Have you ever had a situation when you visited your physician, he gave you a receipt for medications, and you couldn’t read a single word? Well, notoriously bad doctor’s handwriting will soon belong to the past, since statistics show that, in 2018, over 95 percent of hospitals, and nearly 90 percent of office-based physicians, have adopted an electronic health record (EHR) system.
However, for effective medical treatment, physicians use not only electronic health records (EHR), but also electronic medical records (EMR) and even personal health records (PHR).
If you are considering developing medical, electronic, or patient health records, you need to read this article through to the end. Below, we give a detailed description of all types of health records, compare them, and give handy tips on what kind of records you need to use for your healthcare organization.
All these abbreviations of digital health records are used by different medical specialists under different conditions and include a different set of features. To avoid confusion in terminology, and to keep records straight, let’s go ahead and understand these concepts in-depth.
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EMR in healthcare, which stands for ‘electronic medical records’, is a digitized version of hand-written paper records maintained at the office of medical specialists. Such documents include medical diagnosis, treatment, and prescribed medications aimed at tracking patient data over time.
The main advantage of EMR healthcare data is that it helps practitioners to receive quick access to the patient’s basic vitals, including age, weight, blood pressure, and so on. Based on EMR, medical specialists can provide a more personalized medical treatment for patients. While EMR software solutions could be used within a particular office, doctors can not share this data with other departments. Let’s consider the following example.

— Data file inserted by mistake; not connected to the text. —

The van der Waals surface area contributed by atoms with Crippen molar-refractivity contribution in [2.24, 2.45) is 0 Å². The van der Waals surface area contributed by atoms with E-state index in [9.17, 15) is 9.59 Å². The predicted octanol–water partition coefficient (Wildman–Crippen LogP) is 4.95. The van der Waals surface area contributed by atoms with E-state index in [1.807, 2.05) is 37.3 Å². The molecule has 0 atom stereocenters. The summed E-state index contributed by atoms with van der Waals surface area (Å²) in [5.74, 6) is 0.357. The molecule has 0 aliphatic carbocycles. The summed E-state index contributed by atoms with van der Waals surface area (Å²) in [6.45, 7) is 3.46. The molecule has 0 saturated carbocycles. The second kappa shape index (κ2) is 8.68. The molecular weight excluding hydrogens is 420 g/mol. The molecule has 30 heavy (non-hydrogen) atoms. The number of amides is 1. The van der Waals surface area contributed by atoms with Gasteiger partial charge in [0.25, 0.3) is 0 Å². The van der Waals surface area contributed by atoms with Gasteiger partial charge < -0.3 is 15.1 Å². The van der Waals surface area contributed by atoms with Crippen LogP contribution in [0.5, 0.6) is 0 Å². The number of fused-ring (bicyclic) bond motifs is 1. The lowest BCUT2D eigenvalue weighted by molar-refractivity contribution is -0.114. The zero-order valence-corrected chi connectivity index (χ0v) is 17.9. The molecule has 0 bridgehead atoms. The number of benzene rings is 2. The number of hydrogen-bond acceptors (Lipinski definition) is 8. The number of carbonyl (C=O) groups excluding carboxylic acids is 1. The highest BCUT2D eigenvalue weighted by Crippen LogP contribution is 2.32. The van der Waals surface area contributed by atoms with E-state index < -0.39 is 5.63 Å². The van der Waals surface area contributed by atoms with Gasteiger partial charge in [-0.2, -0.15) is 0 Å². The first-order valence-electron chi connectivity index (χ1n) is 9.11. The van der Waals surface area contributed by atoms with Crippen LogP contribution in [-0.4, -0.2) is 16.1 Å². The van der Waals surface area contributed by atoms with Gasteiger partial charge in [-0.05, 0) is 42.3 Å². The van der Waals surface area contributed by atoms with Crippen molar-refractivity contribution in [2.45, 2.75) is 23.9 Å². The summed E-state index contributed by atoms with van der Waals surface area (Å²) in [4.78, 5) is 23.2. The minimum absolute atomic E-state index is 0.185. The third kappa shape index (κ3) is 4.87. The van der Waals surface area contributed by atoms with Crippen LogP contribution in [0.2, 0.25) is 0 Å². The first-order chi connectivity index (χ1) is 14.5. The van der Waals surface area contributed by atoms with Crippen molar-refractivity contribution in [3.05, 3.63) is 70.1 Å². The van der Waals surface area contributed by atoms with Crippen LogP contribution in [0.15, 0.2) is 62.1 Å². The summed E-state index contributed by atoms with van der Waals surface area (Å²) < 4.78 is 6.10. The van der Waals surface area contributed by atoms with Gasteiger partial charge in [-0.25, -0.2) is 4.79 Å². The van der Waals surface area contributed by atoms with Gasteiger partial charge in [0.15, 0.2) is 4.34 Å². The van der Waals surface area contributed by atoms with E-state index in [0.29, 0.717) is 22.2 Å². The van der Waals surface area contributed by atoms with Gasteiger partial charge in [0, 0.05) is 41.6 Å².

When a doctor needs to share a patient’s electronic medical records with a colleague from another department, such as an endocrinologist, one needs to print the data and then sent it via email. After the endocrinologist has checked and commented on the patient’s EMR, a doctor needs to manually input this information into the EMR system for feather diagnosis and treatment.
[Example of an electronic medical record interface, source: YUKSEL SETHWI]
EHR, which means ‘electronic health records software’, is similar to EMR. However, the main difference between EHR and EMR is that EHR systems offer much more. EHR systems collect health information about patients from multiple sources, such as hospitals, physicians, labs, and patients. Such an approach improves the way patients receive treatment. For example, ERH allows doctors in the emergency room to access a full patient’s medical history, and details about allergies and other issues immediately. The advanced features of EHR systems significantly improve diagnosis and treatment (and life in general) for both patients and doctors:
- Patient portals allow patients to access their healthcare data via laptop or an ERH mobile app from the comfort of their homes
- Electronic prescriptions, transmitted directly to pharmacies, save patients’ time since all the medicine will be processed while the patient travels to the pharmacy from the doctor’s office
- Voice-to-text translation and speech recognition saves doctors’ time rather than having to manually write patient healthcare information.
- Reporting makes it easy to track revenue projections and provide details on how many patients have paid or failed to pay their bills.